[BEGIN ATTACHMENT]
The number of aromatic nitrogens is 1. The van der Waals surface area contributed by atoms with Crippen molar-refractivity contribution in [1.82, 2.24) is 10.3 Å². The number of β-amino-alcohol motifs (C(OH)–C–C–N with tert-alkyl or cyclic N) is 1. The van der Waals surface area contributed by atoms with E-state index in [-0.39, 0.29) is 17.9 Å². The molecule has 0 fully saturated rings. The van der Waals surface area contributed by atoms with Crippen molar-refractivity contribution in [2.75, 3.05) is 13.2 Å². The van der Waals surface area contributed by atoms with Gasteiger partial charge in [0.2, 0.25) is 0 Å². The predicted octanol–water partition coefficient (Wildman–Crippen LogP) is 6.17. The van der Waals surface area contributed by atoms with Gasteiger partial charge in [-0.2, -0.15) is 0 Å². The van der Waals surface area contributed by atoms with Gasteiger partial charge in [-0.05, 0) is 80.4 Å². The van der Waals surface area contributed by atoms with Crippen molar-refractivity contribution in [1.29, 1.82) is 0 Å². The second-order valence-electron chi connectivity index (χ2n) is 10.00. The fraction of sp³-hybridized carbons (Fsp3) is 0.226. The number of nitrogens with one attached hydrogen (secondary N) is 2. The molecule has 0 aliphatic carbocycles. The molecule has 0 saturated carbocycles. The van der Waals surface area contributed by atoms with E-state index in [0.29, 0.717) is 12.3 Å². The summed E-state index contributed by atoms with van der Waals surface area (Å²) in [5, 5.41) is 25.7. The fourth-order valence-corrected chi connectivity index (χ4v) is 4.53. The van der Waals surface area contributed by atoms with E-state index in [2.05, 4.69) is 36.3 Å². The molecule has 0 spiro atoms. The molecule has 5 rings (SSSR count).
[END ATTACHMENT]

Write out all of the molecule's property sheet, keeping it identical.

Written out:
The number of aromatic nitrogens is 1. The van der Waals surface area contributed by atoms with Crippen molar-refractivity contribution in [1.82, 2.24) is 10.3 Å². The number of β-amino-alcohol motifs (C(OH)–C–C–N with tert-alkyl or cyclic N) is 1. The van der Waals surface area contributed by atoms with E-state index in [-0.39, 0.29) is 17.9 Å². The molecule has 0 fully saturated rings. The van der Waals surface area contributed by atoms with Crippen molar-refractivity contribution in [2.75, 3.05) is 13.2 Å². The van der Waals surface area contributed by atoms with Gasteiger partial charge in [0.2, 0.25) is 0 Å². The predicted octanol–water partition coefficient (Wildman–Crippen LogP) is 6.17. The van der Waals surface area contributed by atoms with Gasteiger partial charge in [-0.2, -0.15) is 0 Å². The van der Waals surface area contributed by atoms with Gasteiger partial charge in [-0.05, 0) is 80.4 Å². The van der Waals surface area contributed by atoms with Crippen molar-refractivity contribution in [1.29, 1.82) is 0 Å². The second-order valence-electron chi connectivity index (χ2n) is 10.00. The fraction of sp³-hybridized carbons (Fsp3) is 0.226. The number of nitrogens with one attached hydrogen (secondary N) is 2. The molecule has 0 aliphatic carbocycles. The molecule has 0 saturated carbocycles. The van der Waals surface area contributed by atoms with E-state index in [0.29, 0.717) is 12.3 Å². The summed E-state index contributed by atoms with van der Waals surface area (Å²) in [5, 5.41) is 25.7. The fourth-order valence-corrected chi connectivity index (χ4v) is 4.53. The van der Waals surface area contributed by atoms with E-state index in [2.05, 4.69) is 36.3 Å². The molecule has 0 spiro atoms. The molecule has 5 rings (SSSR count).